The vintage fashions will be the centerpiece of the event, but don’t expect stuffy or pretentious — not with Vollbracht in the mix. He’s found ingenious (and economical) ways to revive, repair and re-contextualize the fashions he’s showing. He’s also selling 100 of his small croquis drawings, or fashion sketches, at $100 each to benefit the hospital. Plus, he’s a playful font of fantastic gossip; ask him what Larry Hagman snorted, or what it’s like to fit Oprah, or what it was like to drink with Joan Crawford and Bette Davis. He’s known them all and has stories for days.
But the real conversation pieces will be the clothes. Like the women the event aims to help, like Vollbracht himself, they’re survivors — and fascinating ones at that.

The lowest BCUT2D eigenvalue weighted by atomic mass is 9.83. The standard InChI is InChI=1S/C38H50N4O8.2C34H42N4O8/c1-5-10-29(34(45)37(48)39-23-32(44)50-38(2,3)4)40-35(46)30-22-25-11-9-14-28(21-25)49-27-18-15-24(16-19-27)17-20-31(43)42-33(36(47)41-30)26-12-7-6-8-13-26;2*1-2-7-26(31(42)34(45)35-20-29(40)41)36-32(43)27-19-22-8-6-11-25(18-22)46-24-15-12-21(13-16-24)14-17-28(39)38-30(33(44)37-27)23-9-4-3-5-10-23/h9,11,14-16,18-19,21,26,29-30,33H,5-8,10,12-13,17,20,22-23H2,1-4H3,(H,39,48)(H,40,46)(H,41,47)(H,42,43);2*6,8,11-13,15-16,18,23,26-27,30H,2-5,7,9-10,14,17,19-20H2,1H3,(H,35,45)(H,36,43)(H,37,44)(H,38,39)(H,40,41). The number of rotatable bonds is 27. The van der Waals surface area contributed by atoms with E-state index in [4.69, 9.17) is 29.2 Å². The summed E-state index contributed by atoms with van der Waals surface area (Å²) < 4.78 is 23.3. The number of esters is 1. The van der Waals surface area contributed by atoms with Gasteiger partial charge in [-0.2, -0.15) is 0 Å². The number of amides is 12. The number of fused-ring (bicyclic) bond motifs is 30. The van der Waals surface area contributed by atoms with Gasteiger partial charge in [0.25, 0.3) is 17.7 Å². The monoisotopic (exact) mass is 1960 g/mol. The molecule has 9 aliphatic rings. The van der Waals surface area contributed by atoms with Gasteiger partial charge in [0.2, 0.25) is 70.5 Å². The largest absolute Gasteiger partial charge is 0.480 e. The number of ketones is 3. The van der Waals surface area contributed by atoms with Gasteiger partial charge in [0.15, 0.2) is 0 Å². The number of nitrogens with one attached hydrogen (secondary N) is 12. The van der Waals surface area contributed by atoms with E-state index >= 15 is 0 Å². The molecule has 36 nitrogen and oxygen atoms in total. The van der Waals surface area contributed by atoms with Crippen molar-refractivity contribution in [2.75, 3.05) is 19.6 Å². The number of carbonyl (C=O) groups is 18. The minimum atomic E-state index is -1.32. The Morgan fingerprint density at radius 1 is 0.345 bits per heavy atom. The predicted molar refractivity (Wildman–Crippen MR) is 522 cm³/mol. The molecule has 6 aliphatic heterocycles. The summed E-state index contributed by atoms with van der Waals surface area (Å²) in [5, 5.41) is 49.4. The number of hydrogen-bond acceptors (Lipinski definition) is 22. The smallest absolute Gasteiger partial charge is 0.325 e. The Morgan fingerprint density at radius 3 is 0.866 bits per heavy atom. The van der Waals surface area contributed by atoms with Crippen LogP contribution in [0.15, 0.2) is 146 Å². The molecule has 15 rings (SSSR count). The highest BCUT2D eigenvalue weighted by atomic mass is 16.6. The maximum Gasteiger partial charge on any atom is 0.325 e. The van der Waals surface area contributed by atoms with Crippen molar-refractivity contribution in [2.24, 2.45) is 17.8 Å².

The fashions in the photos
#1: Vollbracht regards a funeral jacket from 1880-90 (left) with skirts that he rescued from five rotted evening dresses (including one by the Spanish couturier Pertegaz). The watch was given to him by the nonagenarian fashion trailblazer Iris Apfel. The soigné white gown (right) was designed by Mme. Vionnet, c. 1932; it may have been a wedding dress. The jacket in the foreground is a Vollbracht design from the Bill Blass era; its intricate handwork was done by the same atelier, Lesage, that did the embroidery on the Dior (#2) 40 years before and is owned by Marie McCarty, who was Blass’s sales director. Vollbracht wanted to make sure it was included in the show because McCarty herself is a breast cancer survivor.
#2: Much of the exquisite House of Lesage embroidery on this 1959 evening frock, part of St. Laurent’s first collection for Dior, has fallen off, but what remains is still striking. “Can you imagine how beautiful that dress was?” muses Vollbracht. He managed to attach fragments of the fabric to the dress dummy and reconstruct the bateau neckline. “This dress became démodé at Kennedy’s assassination,” he says; a few years after it appeared, women’s fashions would enter a period of radical change.